Gov. Spencer Cox asks Utahns to donate to homeless fund

The governor led by example as he made a personal donation Tuesday to the Pamela Atkinson Homeless Trust Fund.

(Isaac Hale | Special to The Tribune) Donated items await to be sorted as Gov. Spencer Cox talks with philanthropist Pamela Atkinson before a press conference held at The Road Home Midvale Family Center on Tuesday, March 2, 2021.

Midvale • Gov. Spencer Cox made a personal donation of $10 to the Pamela Atkinson Homeless Trust Fund on his tax form Tuesday and encouraged all Utahns to consider giving what they can to help the homeless.

He and Pamela Atkinson also delivered a donation of children’s clothing to The Road Home Midvale Family Resource Center, a nonprofit dedicated to helping the homeless get back into their own houses.

“We are here at this special place to ask people to do something special,” Cox said.

Utahns can contribute to the Pamela Atkinson Homeless Trust Fund on their tax forms or online at jobs.utah.gov/htf. Atkinson said no donation is too small to make a difference; homeless shelters and resource centers couldn’t continue to serve those in need without individual Utahns’ donations.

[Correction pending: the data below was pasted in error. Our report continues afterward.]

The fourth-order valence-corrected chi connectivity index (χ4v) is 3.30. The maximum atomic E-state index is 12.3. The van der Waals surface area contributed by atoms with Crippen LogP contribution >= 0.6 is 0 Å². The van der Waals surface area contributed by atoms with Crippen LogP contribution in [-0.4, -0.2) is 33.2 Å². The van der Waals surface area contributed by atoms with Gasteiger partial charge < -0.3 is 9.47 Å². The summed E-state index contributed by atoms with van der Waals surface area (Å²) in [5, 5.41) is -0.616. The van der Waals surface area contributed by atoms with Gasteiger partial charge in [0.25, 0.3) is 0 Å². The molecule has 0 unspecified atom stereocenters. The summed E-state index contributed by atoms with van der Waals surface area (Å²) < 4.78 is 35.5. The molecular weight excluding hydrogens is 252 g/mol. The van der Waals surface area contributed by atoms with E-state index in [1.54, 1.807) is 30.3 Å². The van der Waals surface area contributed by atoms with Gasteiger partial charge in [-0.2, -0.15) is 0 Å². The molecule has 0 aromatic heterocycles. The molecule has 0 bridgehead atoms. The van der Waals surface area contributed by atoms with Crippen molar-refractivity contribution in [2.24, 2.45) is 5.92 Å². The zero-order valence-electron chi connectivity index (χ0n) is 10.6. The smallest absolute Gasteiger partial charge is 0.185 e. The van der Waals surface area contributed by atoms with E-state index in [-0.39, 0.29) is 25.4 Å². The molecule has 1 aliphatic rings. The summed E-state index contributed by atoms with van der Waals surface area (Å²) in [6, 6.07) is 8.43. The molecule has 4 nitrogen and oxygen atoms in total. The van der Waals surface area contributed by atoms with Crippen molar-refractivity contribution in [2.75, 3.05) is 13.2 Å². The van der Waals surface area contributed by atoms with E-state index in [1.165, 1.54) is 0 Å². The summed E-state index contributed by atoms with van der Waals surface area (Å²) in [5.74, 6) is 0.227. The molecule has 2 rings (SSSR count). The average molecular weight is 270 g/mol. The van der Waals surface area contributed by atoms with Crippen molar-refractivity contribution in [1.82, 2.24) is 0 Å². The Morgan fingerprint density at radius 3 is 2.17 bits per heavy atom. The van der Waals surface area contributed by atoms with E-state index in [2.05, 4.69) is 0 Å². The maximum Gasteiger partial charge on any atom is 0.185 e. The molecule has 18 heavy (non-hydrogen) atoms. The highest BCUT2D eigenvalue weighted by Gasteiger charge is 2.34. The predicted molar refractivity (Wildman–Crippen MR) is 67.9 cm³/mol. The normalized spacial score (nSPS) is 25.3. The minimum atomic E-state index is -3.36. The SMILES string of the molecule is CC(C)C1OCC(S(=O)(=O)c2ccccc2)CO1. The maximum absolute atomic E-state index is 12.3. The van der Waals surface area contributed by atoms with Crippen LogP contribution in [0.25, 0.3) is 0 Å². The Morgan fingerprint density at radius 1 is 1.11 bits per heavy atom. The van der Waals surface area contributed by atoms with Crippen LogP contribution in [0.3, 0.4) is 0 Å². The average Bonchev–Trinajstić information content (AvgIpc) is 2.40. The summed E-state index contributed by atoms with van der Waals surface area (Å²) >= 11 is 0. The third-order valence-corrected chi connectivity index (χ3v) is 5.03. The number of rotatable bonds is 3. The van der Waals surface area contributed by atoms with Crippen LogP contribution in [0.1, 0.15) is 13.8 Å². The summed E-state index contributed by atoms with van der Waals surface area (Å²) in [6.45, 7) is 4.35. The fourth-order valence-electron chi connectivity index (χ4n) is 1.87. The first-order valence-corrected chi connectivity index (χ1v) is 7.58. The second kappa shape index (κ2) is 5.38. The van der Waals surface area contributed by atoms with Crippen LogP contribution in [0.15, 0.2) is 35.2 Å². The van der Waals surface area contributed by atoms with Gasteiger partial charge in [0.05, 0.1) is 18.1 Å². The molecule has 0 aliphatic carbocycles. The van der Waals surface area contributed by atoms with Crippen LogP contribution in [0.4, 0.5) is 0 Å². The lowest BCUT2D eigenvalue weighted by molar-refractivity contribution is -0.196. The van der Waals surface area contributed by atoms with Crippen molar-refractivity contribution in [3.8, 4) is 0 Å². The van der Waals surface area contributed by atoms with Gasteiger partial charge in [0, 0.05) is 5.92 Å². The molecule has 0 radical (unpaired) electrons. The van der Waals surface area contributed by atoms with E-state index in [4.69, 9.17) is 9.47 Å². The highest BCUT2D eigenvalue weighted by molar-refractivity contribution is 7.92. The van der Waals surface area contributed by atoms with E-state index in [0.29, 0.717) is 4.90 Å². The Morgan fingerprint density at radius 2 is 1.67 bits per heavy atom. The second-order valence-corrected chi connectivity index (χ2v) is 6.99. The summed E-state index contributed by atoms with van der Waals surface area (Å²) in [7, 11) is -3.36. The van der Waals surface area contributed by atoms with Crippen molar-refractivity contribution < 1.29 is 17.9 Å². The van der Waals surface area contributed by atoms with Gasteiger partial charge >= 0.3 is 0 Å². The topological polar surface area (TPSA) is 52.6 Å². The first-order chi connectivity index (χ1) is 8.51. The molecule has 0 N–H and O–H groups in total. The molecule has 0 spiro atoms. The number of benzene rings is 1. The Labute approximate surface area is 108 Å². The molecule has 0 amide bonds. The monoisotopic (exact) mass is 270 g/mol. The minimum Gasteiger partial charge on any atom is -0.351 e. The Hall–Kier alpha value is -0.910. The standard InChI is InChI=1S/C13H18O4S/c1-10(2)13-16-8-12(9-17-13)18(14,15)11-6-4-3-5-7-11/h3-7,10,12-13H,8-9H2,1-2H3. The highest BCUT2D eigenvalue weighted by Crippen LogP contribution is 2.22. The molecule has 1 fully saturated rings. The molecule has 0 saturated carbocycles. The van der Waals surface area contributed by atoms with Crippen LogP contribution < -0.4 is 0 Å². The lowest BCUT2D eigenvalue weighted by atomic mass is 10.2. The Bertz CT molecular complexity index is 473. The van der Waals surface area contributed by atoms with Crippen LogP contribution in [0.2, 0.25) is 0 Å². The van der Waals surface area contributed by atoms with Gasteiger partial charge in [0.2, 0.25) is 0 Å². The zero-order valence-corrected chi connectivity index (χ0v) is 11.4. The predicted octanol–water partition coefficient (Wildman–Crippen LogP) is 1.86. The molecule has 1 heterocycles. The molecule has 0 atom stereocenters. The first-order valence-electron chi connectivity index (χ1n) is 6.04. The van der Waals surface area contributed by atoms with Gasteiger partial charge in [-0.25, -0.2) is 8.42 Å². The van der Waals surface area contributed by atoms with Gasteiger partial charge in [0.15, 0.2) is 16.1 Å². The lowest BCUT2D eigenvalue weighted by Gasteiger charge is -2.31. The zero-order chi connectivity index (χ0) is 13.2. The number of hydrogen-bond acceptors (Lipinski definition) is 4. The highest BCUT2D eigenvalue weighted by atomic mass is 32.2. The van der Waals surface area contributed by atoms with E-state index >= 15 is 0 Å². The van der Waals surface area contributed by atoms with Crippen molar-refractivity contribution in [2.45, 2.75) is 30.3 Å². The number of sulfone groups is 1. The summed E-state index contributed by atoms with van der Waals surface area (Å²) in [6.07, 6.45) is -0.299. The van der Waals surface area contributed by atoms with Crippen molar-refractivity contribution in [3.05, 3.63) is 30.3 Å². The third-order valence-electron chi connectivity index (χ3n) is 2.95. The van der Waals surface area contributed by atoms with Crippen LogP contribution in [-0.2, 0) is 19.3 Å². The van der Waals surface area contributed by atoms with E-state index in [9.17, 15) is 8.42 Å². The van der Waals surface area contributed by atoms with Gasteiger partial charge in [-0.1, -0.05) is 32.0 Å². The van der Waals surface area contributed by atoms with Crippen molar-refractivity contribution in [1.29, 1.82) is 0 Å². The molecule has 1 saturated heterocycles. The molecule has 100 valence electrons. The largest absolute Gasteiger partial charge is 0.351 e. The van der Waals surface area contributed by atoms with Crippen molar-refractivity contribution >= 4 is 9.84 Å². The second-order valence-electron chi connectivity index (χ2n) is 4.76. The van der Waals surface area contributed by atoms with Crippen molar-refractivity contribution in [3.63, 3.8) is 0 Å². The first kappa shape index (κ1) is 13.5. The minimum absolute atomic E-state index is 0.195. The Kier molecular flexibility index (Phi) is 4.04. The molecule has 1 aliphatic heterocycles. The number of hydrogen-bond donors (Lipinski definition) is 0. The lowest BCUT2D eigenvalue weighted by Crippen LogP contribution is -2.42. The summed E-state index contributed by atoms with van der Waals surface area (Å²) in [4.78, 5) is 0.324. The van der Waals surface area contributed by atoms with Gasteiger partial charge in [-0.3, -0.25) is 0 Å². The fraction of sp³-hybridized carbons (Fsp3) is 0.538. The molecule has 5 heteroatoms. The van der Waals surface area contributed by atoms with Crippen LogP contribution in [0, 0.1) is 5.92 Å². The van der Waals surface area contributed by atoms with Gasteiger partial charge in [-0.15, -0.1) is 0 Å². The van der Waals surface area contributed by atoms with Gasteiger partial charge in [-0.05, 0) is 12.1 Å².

“When I look back over the past year, I’m in awe of what the providers have done for our homeless friends,” Atkinson said.

On any given night, around 3,000 Utahns don’t have a place to stay. Annually, around 10,000 total Utahns experience homelessness. Road Home executive director Michelle Flynn said The Road Home Midvale program provided emergency shelter to 243 families, including 461 children, and helped 107 families move from homelessness into stable housing in the latter half of 2020.

“There’s a real person, and a real family with a story behind every one of those numbers,” Cox said.

Flynn said in an interview with The Tribune that many people don’t realize how hard homeless families and individuals work to get back into stable housing.

“People who are experiencing homelessness are just like you and me,” she said. “They’re working hard every day. It is hard to be experiencing homelessness. To be having that kind of a crisis hanging over you affects everything that you do.”

Many homeless individuals have jobs but still can’t afford a place to live. Utah suffers from a lack of affordable apartments for people of all income levels to rent, Flynn said, and the pandemic only exacerbated housing issues. The Road Home has several employees dedicated to working with landlords to help low-income individuals and families find and retain housing.

Midvale Mayor Robert Hale was also in attendance at the donation event. Cox praised him for his leadership in government collaboration with nonprofits to work toward ending homelessness.

“This partnership — and it is a partnership here — is a model for the rest of the state,” Cox said. “We so often have cities and localities that are fearful or scared to have facilities like this, and we’ve proven that this can be a blessing to communities.”

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